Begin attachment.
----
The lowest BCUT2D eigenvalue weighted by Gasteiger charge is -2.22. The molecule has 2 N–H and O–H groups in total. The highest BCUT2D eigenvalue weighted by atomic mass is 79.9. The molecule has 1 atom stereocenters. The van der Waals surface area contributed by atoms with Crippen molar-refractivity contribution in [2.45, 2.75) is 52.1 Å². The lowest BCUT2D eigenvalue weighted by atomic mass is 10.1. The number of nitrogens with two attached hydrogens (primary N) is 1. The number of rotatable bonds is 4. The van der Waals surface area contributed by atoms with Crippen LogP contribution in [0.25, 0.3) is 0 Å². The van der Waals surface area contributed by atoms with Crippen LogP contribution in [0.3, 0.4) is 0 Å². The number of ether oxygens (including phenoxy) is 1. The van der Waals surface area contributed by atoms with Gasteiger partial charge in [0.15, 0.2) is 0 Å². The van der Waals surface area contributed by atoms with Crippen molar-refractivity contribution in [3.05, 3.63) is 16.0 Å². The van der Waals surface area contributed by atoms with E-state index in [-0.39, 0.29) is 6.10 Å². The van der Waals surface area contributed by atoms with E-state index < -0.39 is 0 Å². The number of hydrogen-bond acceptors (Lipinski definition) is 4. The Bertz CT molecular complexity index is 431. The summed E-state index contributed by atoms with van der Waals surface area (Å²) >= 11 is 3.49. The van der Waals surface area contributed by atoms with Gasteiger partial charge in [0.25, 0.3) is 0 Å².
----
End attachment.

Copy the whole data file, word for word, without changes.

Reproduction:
The lowest BCUT2D eigenvalue weighted by Gasteiger charge is -2.22. The molecule has 2 N–H and O–H groups in total. The highest BCUT2D eigenvalue weighted by atomic mass is 79.9. The molecule has 1 atom stereocenters. The van der Waals surface area contributed by atoms with Crippen molar-refractivity contribution in [2.45, 2.75) is 52.1 Å². The lowest BCUT2D eigenvalue weighted by atomic mass is 10.1. The number of nitrogens with two attached hydrogens (primary N) is 1. The number of rotatable bonds is 4. The van der Waals surface area contributed by atoms with Crippen LogP contribution in [0.25, 0.3) is 0 Å². The van der Waals surface area contributed by atoms with Crippen LogP contribution in [0.3, 0.4) is 0 Å². The number of ether oxygens (including phenoxy) is 1. The van der Waals surface area contributed by atoms with Gasteiger partial charge in [0.15, 0.2) is 0 Å². The van der Waals surface area contributed by atoms with Crippen molar-refractivity contribution in [3.05, 3.63) is 16.0 Å². The van der Waals surface area contributed by atoms with E-state index in [-0.39, 0.29) is 6.10 Å². The van der Waals surface area contributed by atoms with E-state index < -0.39 is 0 Å². The number of hydrogen-bond acceptors (Lipinski definition) is 4. The Bertz CT molecular complexity index is 431. The summed E-state index contributed by atoms with van der Waals surface area (Å²) >= 11 is 3.49. The van der Waals surface area contributed by atoms with Gasteiger partial charge in [0.25, 0.3) is 0 Å².